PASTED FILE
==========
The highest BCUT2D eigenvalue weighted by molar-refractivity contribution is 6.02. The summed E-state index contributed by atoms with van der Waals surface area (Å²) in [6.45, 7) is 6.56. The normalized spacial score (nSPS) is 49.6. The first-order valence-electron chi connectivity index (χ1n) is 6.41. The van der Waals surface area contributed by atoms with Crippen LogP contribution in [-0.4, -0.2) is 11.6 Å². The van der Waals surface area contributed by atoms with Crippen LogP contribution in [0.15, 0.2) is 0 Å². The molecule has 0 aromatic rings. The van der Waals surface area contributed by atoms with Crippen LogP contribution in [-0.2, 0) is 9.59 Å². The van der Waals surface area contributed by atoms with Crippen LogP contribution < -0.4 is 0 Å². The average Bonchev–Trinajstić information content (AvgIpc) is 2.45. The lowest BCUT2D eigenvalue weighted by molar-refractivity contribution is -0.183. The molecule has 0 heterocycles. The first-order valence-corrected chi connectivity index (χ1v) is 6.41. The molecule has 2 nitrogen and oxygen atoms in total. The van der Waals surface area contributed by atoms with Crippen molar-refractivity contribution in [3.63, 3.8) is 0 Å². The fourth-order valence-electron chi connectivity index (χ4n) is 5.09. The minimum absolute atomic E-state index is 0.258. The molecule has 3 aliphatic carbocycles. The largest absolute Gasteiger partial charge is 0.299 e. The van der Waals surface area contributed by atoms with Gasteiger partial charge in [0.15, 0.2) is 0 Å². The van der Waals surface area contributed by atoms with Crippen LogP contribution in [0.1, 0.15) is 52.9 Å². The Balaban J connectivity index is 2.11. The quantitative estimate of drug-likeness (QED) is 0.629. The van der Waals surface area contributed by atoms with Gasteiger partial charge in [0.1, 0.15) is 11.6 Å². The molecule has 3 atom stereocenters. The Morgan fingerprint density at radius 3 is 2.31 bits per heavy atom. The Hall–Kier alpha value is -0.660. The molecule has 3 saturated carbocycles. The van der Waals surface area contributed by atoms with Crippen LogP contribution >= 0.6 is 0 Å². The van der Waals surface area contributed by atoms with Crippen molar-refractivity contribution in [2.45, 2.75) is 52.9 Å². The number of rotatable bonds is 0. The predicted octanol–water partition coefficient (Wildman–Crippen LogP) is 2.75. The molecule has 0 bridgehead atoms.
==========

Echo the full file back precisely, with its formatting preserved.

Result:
The highest BCUT2D eigenvalue weighted by molar-refractivity contribution is 6.02. The summed E-state index contributed by atoms with van der Waals surface area (Å²) in [6.45, 7) is 6.56. The normalized spacial score (nSPS) is 49.6. The first-order valence-electron chi connectivity index (χ1n) is 6.41. The van der Waals surface area contributed by atoms with Crippen LogP contribution in [-0.4, -0.2) is 11.6 Å². The van der Waals surface area contributed by atoms with Crippen LogP contribution in [0.15, 0.2) is 0 Å². The molecule has 0 aromatic rings. The van der Waals surface area contributed by atoms with Crippen LogP contribution in [-0.2, 0) is 9.59 Å². The van der Waals surface area contributed by atoms with Crippen LogP contribution < -0.4 is 0 Å². The average Bonchev–Trinajstić information content (AvgIpc) is 2.45. The lowest BCUT2D eigenvalue weighted by molar-refractivity contribution is -0.183. The molecule has 0 heterocycles. The first-order valence-corrected chi connectivity index (χ1v) is 6.41. The molecule has 2 nitrogen and oxygen atoms in total. The van der Waals surface area contributed by atoms with Crippen molar-refractivity contribution in [3.63, 3.8) is 0 Å². The fourth-order valence-electron chi connectivity index (χ4n) is 5.09. The minimum absolute atomic E-state index is 0.258. The molecule has 3 aliphatic carbocycles. The largest absolute Gasteiger partial charge is 0.299 e. The van der Waals surface area contributed by atoms with Gasteiger partial charge in [0.15, 0.2) is 0 Å². The van der Waals surface area contributed by atoms with Crippen LogP contribution in [0.1, 0.15) is 52.9 Å². The Balaban J connectivity index is 2.11. The quantitative estimate of drug-likeness (QED) is 0.629. The van der Waals surface area contributed by atoms with Gasteiger partial charge in [0.1, 0.15) is 11.6 Å². The molecule has 3 atom stereocenters. The Morgan fingerprint density at radius 3 is 2.31 bits per heavy atom. The Hall–Kier alpha value is -0.660. The molecule has 3 saturated carbocycles. The van der Waals surface area contributed by atoms with Crippen LogP contribution >= 0.6 is 0 Å². The van der Waals surface area contributed by atoms with Crippen molar-refractivity contribution in [2.45, 2.75) is 52.9 Å². The number of rotatable bonds is 0. The predicted octanol–water partition coefficient (Wildman–Crippen LogP) is 2.75. The molecule has 0 bridgehead atoms.